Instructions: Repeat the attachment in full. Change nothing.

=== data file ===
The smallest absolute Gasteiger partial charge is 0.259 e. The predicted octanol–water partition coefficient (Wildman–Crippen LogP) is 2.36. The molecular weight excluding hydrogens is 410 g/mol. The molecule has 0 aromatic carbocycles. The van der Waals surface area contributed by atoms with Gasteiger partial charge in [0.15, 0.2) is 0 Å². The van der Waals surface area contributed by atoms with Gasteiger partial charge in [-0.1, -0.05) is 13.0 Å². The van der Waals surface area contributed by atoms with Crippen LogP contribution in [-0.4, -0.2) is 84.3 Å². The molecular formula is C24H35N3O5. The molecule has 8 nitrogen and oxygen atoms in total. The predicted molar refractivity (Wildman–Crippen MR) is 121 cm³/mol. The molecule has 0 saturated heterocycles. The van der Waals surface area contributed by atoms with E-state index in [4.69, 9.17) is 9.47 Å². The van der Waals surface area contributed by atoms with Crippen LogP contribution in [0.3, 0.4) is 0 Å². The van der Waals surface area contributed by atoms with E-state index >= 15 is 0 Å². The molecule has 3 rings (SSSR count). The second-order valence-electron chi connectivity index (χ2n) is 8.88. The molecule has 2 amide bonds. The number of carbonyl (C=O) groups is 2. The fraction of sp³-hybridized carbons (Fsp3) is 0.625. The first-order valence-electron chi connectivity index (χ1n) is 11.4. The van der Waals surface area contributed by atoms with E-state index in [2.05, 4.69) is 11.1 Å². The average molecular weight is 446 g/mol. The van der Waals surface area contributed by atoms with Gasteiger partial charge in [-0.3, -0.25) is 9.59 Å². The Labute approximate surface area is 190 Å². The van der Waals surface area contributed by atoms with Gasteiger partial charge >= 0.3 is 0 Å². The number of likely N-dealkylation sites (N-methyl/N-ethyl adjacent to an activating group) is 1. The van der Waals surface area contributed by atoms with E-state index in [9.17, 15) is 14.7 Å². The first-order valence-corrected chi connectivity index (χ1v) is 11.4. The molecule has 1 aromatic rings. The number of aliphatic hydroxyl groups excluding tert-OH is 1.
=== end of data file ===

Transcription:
The smallest absolute Gasteiger partial charge is 0.259 e. The predicted octanol–water partition coefficient (Wildman–Crippen LogP) is 2.36. The molecular weight excluding hydrogens is 410 g/mol. The molecule has 0 aromatic carbocycles. The van der Waals surface area contributed by atoms with Gasteiger partial charge in [0.15, 0.2) is 0 Å². The van der Waals surface area contributed by atoms with Gasteiger partial charge in [-0.1, -0.05) is 13.0 Å². The van der Waals surface area contributed by atoms with Crippen LogP contribution in [-0.4, -0.2) is 84.3 Å². The molecular formula is C24H35N3O5. The molecule has 8 nitrogen and oxygen atoms in total. The predicted molar refractivity (Wildman–Crippen MR) is 121 cm³/mol. The molecule has 0 saturated heterocycles. The van der Waals surface area contributed by atoms with E-state index in [4.69, 9.17) is 9.47 Å². The van der Waals surface area contributed by atoms with Crippen LogP contribution in [0.3, 0.4) is 0 Å². The van der Waals surface area contributed by atoms with E-state index >= 15 is 0 Å². The molecule has 3 rings (SSSR count). The second-order valence-electron chi connectivity index (χ2n) is 8.88. The molecule has 2 amide bonds. The number of carbonyl (C=O) groups is 2. The fraction of sp³-hybridized carbons (Fsp3) is 0.625. The first-order valence-electron chi connectivity index (χ1n) is 11.4. The van der Waals surface area contributed by atoms with E-state index in [2.05, 4.69) is 11.1 Å². The average molecular weight is 446 g/mol. The van der Waals surface area contributed by atoms with Gasteiger partial charge in [-0.3, -0.25) is 9.59 Å². The Labute approximate surface area is 190 Å². The van der Waals surface area contributed by atoms with Gasteiger partial charge >= 0.3 is 0 Å². The number of likely N-dealkylation sites (N-methyl/N-ethyl adjacent to an activating group) is 1. The van der Waals surface area contributed by atoms with E-state index in [9.17, 15) is 14.7 Å². The first-order valence-corrected chi connectivity index (χ1v) is 11.4. The molecule has 1 aromatic rings. The number of aliphatic hydroxyl groups excluding tert-OH is 1.